Thanks for dropping by, Susan. I’m home sick today, and ignoring my “real” work. Chased down yet another appearance of the “pitch” — this in in the form of an Oct. 14 post on “The Moving Planner Blog.”

    While the URL indicates this blog is part of the FlatRate Moving website, the “About” page doesn’t say this. An oversight, or more tomfoolery? The blog actually has some great content. Just wondering why the source isn’t listed in “About,” while at least two of the blogs tabs are blatant promotions for the company.

  6. Hope you feel better, Bill.

    I recently had one of my blog posts swiped word for word and posted as another person’s work on their blog. I didn;t make much of it because it seemed like it was some foreign student or something, but it made an impression!

    One thing is that most bloggers are not trained journalists, don’t claim to be, don’t want to be.

    Another problem is that sometimes there is confusion about what is in the public doomain. It should be attributed in any event but there is just so freakin’ much content and so many gray areas.

    Any way, hope you are feeling better!!

    • Bill Sledzik says:

      People have been scraping my content almost since I launched this site. I don’t get upset about it, as there isn’t much I can do about it. And sure, we see bloggers who don’t play by the rules as well.

      But in this case, a person posing as a “PR” professional appears to have stolen a blogger’s content and used it as a story pitch to benefit his/her client. If that’s the case, then someone should expose the person responsible.

      I suspect the name of the firm will come out in time, as a whole lotta folks apparently got the same pitch. Maybe Stacy will tell us where she got it. Then again, maybe no one cares.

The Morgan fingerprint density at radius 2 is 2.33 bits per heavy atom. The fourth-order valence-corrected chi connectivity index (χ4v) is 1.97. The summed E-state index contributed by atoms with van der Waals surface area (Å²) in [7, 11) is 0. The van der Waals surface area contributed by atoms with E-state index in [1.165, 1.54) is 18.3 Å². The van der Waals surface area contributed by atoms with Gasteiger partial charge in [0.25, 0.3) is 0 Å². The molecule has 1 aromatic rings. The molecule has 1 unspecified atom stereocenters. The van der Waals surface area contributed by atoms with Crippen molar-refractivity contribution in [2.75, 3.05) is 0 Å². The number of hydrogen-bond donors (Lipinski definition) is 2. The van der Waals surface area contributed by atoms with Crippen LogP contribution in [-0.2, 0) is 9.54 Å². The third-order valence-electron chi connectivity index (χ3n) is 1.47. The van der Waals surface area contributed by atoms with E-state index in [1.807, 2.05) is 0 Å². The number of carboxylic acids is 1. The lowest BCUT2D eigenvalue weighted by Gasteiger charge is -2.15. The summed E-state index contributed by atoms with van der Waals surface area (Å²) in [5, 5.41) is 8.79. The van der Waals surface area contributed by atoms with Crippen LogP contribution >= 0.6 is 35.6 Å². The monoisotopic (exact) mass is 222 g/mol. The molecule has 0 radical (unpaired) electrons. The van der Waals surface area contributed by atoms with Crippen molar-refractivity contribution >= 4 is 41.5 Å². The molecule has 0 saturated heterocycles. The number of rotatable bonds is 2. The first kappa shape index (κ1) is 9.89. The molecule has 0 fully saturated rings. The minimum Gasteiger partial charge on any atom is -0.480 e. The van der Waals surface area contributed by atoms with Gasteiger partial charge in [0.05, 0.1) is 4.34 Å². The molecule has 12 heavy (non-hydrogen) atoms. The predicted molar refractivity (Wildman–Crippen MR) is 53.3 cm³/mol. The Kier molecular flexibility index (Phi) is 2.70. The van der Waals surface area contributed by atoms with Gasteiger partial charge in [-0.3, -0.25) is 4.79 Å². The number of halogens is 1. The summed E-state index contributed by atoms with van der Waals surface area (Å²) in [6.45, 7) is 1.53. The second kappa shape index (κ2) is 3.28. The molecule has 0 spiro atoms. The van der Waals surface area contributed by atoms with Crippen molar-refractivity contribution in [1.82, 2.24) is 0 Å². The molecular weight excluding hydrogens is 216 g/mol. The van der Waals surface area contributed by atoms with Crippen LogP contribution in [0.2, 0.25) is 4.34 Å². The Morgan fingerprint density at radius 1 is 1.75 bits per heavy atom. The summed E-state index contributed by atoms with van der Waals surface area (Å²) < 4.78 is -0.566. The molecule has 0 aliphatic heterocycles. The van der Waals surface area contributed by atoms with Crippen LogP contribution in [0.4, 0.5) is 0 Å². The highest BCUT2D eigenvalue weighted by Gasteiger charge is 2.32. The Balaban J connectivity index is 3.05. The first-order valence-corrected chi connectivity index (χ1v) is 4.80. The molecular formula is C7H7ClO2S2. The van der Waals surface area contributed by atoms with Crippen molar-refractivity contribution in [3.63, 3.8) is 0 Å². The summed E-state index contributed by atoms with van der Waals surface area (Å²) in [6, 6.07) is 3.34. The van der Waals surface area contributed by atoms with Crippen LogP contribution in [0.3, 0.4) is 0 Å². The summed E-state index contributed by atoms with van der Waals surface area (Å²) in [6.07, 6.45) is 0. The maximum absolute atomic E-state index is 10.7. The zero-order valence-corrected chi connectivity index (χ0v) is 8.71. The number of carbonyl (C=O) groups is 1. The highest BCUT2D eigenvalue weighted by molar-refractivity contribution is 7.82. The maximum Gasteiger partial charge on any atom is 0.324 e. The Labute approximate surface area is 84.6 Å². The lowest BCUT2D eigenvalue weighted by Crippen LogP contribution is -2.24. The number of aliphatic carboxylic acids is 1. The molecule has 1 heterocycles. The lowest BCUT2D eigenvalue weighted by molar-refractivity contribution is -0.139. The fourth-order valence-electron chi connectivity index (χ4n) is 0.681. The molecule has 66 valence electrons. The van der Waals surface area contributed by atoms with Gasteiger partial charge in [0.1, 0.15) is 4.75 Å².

7. Social comments and analytics for this post…

    This post was mentioned on Twitter by BillSledzik: Hoping these’s an explanation for this one other than blatant plagiarism. If not, it’s pretty brazen. http://bit.ly/2QIUjA

  8. Bill Sledzik says:

    Bummer. Looks like no one’s gonna tell us which firm did the pitch on behalf of FlatRate Moving. Certainly someone else got the email. Come on. Inquiring minds want to know! (FYI: I’ve found two NYC firms that list FlatRate Moving as clients. But that isn’t enough evidence.)

  9. Wow, “All Because Two People Fell In Love” wait ’til Miley Cyrus and Disney (Hollywood Records) get through with them. Bet they don’t have approval to use Miley Cyrus’ Party in the U.S.A., nor paying copyright.

    I fell victim, too. http://www.emilyosment.us/ lifted MY photos and videos from this post, http://tweenmusic.blogspot.com/2009/10/hannah-montana-lilly-truscott-does.html

    They removed them when I threatened.

    That’s why when I say 21st Century marketing tools for increasing wealth, I don’t just mean Twitter and Facebook. You need to track Google Analytics, Technorati when it was useful, Alexa, Blogsearch.Google.com. It is not so “social media” when people are robbing others left and right – I do it too. I use YouTube videos on my sites. I embed news clips from the networks. Networks are smart. They put the ads in the embedded videos!

    I was called an A-hole by a Chicago blogger (he used the full word) who doesn’t like my position of marketing excellence. Would love to hear your stories on that, Mr. Sledzik. He was surprised when I called his home 15 minutes after he posted his blog.

    Of course I’m an A-hole. Anyone delivering exceptional service in a mediocre world is an A-hole to the lame. Check the movie Idocracy. That’s what it’s all about.